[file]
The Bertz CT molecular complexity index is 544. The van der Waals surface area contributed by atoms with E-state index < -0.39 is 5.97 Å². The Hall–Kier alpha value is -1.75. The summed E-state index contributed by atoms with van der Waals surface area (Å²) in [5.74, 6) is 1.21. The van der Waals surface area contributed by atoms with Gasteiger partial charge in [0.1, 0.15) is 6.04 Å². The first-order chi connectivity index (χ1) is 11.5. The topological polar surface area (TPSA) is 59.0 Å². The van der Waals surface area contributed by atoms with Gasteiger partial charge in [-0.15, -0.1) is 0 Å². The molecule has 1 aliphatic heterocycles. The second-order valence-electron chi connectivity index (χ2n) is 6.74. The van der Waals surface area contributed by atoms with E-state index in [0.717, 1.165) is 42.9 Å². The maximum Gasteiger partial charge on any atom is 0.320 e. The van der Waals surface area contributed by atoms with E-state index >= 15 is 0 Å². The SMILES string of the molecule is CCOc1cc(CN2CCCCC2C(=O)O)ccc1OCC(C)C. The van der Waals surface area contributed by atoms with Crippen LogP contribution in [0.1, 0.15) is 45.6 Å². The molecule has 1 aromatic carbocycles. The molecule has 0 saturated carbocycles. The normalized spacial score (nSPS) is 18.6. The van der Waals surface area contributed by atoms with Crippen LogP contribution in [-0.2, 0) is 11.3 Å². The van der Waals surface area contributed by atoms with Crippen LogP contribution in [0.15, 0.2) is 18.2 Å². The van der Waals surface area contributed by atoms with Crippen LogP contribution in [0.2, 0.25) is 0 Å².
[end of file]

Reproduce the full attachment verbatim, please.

The Bertz CT molecular complexity index is 544. The van der Waals surface area contributed by atoms with E-state index < -0.39 is 5.97 Å². The Hall–Kier alpha value is -1.75. The summed E-state index contributed by atoms with van der Waals surface area (Å²) in [5.74, 6) is 1.21. The van der Waals surface area contributed by atoms with Gasteiger partial charge in [0.1, 0.15) is 6.04 Å². The first-order chi connectivity index (χ1) is 11.5. The topological polar surface area (TPSA) is 59.0 Å². The van der Waals surface area contributed by atoms with Gasteiger partial charge in [-0.15, -0.1) is 0 Å². The molecule has 1 aliphatic heterocycles. The second-order valence-electron chi connectivity index (χ2n) is 6.74. The van der Waals surface area contributed by atoms with E-state index in [0.717, 1.165) is 42.9 Å². The maximum Gasteiger partial charge on any atom is 0.320 e. The van der Waals surface area contributed by atoms with E-state index >= 15 is 0 Å². The SMILES string of the molecule is CCOc1cc(CN2CCCCC2C(=O)O)ccc1OCC(C)C. The van der Waals surface area contributed by atoms with Crippen LogP contribution in [0.1, 0.15) is 45.6 Å². The molecule has 1 aromatic carbocycles. The molecule has 0 saturated carbocycles. The normalized spacial score (nSPS) is 18.6. The van der Waals surface area contributed by atoms with Crippen LogP contribution in [-0.2, 0) is 11.3 Å². The van der Waals surface area contributed by atoms with Crippen LogP contribution in [0.15, 0.2) is 18.2 Å². The van der Waals surface area contributed by atoms with Crippen LogP contribution in [0.2, 0.25) is 0 Å².